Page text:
Tuesday, March 29, 2011

The Biggest Room

The biggest room anywhere is the room for improvement. With this note, I feel privileged to list the following four items.

1. Tokyo Shinbun reported yesterday the differences in two tsunami counter measures. Tepco operates Fukushima Daiichi Nuclear Power Plant, and Tohoku Denryoku, Onagawa Nuclear Power Plant. The Onagawa plant is located in Miyagi prefecture and it was closer to the epicenter of the 9.0 than Fukushima Daiichi plant, but it had a little damage, and all the reactors have been stable.

For the Onagawa plant, Tohoku Denryoku estimated the worst tsunami at 9.1 meters high and built the plant on 15 meters higher ground which was 5 meters higher than the place Fukushima Daiichi Plant is. Tepco estimated tsunami at 5.5 meters.

I did hear on March 12th or 13th from a Tepco spokesman about their assumption, 5.5 meters tsunami. I had no idea how high a tsunami climbs, so I felt sympathy to Tepco then. Since March 11th, I’ve listening to new numbers for the highest tsunami. It’s been climbing up. I heard “more than 10 meters” one day, “must be 14 meters or so,” then yesterday, “It was in fact 16 meters,” and according to Nikkei newspaper yesterday, Yoshiaki Kawata, a professor of Kansai University said the number, “50 meters.” He is a Disaster Prevention Engineering expert. All the information came from reliable sources.

I think all their numbers are matters of national security. All the companies that own nuclear power plants need to share such important information among them. On sharing, I don’t mean to expect such as “Oh, I sent my report and mailed it,” or “I don’t know what they did with it because they haven’t responded.” To me, this is not the way to sharing our concern. To be responsible, sometimes, we need to be pushy! For Americans, we use the word, persuasion, but for Japanese, I would use this wrong word, push push and push. We need to persuade others to check and balance.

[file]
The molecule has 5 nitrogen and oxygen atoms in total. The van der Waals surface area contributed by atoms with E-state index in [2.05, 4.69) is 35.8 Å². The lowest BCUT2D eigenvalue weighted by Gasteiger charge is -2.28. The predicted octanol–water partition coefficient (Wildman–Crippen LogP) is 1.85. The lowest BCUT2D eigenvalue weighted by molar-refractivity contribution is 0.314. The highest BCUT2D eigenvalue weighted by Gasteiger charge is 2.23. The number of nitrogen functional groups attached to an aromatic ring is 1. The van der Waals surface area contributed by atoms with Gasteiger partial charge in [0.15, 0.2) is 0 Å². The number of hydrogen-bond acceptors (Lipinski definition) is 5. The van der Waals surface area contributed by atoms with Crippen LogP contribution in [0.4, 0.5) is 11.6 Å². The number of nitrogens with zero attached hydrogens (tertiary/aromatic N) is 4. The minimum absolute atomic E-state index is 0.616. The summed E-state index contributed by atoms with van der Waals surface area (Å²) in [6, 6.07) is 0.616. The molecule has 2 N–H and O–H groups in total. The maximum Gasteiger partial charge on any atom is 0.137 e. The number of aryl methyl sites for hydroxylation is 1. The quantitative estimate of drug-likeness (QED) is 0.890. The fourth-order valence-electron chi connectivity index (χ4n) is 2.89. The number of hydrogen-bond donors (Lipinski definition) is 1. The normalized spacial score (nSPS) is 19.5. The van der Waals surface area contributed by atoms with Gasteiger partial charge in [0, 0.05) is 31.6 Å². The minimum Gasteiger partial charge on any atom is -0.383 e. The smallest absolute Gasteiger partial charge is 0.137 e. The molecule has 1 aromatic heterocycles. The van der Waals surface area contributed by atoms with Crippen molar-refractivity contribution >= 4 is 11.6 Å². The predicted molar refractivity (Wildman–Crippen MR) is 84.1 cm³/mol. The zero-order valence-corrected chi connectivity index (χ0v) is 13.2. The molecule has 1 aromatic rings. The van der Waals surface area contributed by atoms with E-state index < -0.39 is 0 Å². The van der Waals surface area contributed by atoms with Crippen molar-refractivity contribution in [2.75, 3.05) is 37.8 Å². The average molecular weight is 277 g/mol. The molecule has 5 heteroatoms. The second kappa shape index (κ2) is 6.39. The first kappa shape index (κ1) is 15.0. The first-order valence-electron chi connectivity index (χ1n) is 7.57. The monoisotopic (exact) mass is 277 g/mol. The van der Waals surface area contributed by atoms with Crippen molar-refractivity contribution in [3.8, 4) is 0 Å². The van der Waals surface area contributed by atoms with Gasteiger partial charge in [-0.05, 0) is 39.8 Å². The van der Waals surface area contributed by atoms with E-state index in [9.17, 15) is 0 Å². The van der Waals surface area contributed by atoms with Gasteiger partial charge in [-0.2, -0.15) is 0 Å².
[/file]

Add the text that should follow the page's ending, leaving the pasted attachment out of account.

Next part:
Also, according to the article, Fukushima Daiichi plant was built facing the vast Pacific Ocean, but the Onagawa plant was built inside a bay. So the tsunami weakened a little by the time it reached the plant.

It sounds as though the design of the plant has flaws. NY Times on March 25th shows that the plant was built in 1970. My goodness, it’s very old for such a super technology.. I guess Tepco does not own reactors, but paying license fees yearly or something. I don’t know the detail, but IBM mainframe machines are similar. We renew contracts for license, but IBM provides new machines, and computers don’t explode. So, this comparison is not the greatest, but l’d like to know the detail about the contract on maintenance. I think GE has responsibility in the design of the nuclear plant and the maintenance is a part of the design, I think. What do you think?

2. I tried to find the article I’ve read, but couldn’t find it, but I read that the regulators or engineers had recommended Tepco to retrofit the reactors before the earthquake happened. Tepco has not responded, but the regulator gave renewal permission anyway. Readers probably read that news because I think I read it in English. It must be more than a few days old papers. Yes, I’m disturbed by this article, but I’m equally disturbed to have read it in English before finding the counterpart article in Japanese. Maybe, I missed it because I’m not reading all the papers. Now I try to read Nikkei, Asahi, and Tokyo newspapers, and sometimes, Yomiuri.

3. Scheduled DR exercise is a must.

Companies need to follow yearly or whatever reasonable timeframe schedule for disaster recovery exercise.

In 2008, the northeast general Inspection body conducted a disaster recovery exercise, Tokyo Shinbun reported yesterday. The assumption was to be hit by magnitude 8.0 off the Miyagi coast. It included two prefectures which house 22 towns in their cities. Private companies joined them. The article said, “The exercise excluded Fukushima prefecture. Because the headquarters of Tepco is located in Tokyo, therefore scheduling coordination for the DR exercise would be difficult. Tepco did not join the exercise. It operates two nuclear power plants in Fukushima. There is more to the article, but I stop translating it for now.